By: Quinn Potter
Wondershot is an intriguing puzzler/combat game with potential, but is there enough here to make it worth an afternoon’s play?
Controls are pretty basic – shoot and turn. Different characters have different moves.
Call it cartoony or graphic novel-ish, but the graphics are actually pretty cute. Details are minimal and not really needed to move the action along. Whether you are chasing monstees around bushes or rocks, it doesn’t make much of a difference to the battle, so there’s little need for rich graphics.
For the comic-style font, menus are surprisingly easy to read and navigate. The main gameplay, however, is squeezed into a smaller screen than necessary, which makes it hard to follow the action at times.
Background music has a peppy little piccolo and synthesized beat to keep players awake and moving, though the munchkin-like narrator’s voice is annoying. None of the sounds generated by the weapons or enemies are particularly novel and all are repetitive.
Based on the music and graphics, it seems like the intended audience is for those who enjoy an “E” rating, although it’s actually rated “E10+.”
The premise of Wondershot is that you are defending your medieval town from invaders. These enemies are “monstees” and come in a variety of shapes. There are two modes: battle or adventure.
In adventure mode, choose from challenge or endless. Challenge is basically the only option when you are playing solo. It will lead to defensive battles that take place in the kingdom, the forest, or the world of monstees. When you are in the kingdom, you may be fighting in a castle, courtyard, maze, or rocky enclosure.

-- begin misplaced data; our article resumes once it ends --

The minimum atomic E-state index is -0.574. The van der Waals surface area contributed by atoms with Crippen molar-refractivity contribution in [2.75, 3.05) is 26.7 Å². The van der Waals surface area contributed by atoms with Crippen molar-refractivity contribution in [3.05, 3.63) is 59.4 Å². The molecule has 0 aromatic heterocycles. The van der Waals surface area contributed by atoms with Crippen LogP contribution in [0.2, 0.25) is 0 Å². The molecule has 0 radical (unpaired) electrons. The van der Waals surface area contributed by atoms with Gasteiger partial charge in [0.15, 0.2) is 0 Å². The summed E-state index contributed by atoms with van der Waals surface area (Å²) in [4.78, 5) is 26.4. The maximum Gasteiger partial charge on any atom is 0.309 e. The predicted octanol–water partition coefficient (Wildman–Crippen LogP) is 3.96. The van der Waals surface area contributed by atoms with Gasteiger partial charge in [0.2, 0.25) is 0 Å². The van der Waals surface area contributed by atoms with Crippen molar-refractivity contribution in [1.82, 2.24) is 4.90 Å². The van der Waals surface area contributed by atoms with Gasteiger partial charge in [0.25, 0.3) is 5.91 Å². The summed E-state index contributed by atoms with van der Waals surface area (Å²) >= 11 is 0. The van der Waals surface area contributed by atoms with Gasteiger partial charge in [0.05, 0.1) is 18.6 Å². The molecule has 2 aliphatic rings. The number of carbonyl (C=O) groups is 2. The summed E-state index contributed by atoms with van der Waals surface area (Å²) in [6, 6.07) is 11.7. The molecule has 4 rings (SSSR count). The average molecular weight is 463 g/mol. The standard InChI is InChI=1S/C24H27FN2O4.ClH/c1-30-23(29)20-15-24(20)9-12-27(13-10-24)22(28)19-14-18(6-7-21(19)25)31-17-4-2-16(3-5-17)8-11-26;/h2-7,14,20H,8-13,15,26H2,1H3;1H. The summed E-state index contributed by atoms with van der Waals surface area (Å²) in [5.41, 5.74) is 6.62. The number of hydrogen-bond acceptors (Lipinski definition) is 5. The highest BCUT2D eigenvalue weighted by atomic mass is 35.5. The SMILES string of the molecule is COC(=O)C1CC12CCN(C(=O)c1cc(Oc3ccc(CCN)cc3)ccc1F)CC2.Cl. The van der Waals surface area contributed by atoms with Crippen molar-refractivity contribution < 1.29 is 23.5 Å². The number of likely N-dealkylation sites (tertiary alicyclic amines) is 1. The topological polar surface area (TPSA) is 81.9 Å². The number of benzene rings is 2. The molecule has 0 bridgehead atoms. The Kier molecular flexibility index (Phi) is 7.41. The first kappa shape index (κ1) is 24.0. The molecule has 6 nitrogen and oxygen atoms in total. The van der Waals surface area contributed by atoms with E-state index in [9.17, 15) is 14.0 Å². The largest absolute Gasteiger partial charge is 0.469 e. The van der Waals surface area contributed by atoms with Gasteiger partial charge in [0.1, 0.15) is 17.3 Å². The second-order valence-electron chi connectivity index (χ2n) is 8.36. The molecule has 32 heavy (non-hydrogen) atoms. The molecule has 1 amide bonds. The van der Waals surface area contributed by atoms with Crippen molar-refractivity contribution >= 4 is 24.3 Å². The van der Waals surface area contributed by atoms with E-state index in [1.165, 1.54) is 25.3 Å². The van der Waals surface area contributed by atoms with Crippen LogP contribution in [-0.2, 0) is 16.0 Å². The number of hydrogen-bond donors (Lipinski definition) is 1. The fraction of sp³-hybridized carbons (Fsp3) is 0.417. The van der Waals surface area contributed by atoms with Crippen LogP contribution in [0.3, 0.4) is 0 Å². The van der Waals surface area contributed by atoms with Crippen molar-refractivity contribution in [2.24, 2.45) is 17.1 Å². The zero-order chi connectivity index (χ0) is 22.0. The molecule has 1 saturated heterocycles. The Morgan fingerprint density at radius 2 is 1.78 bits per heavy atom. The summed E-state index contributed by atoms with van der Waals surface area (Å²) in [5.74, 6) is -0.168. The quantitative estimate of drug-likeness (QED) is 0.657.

No matter where you are fighting, the gameplay is going to take place in the same small square format. Different levels have different characters with different weapons. This means you’ll have a different strategy for each level.
None of the action is too difficult to master, so you’ll move up levels pretty rapidly. Around Chapter 3, however, you might be stymied by the sudden increase in difficulty, which will lead to some frustration.
In battle mode, you fight in teams or one-on-one. You can choose your own character and have control over modifying a number of different rules. There is no AI to fight against in battles, so you’re going to want some local co-op to play with you. The same goes for Endless mode, where you’ll pick a character and a weapon so you can join your mates and fight monstees until you die.
So here we have a conundrum: super-fun graphics with slightly repetitive music and battles, but no on-line co-op for a game that would clearly benefit from that option. Wondershot is thin on content and skews a little young for most gamers, yet it’s rated and intended for players who are at least old enough to enjoy group play.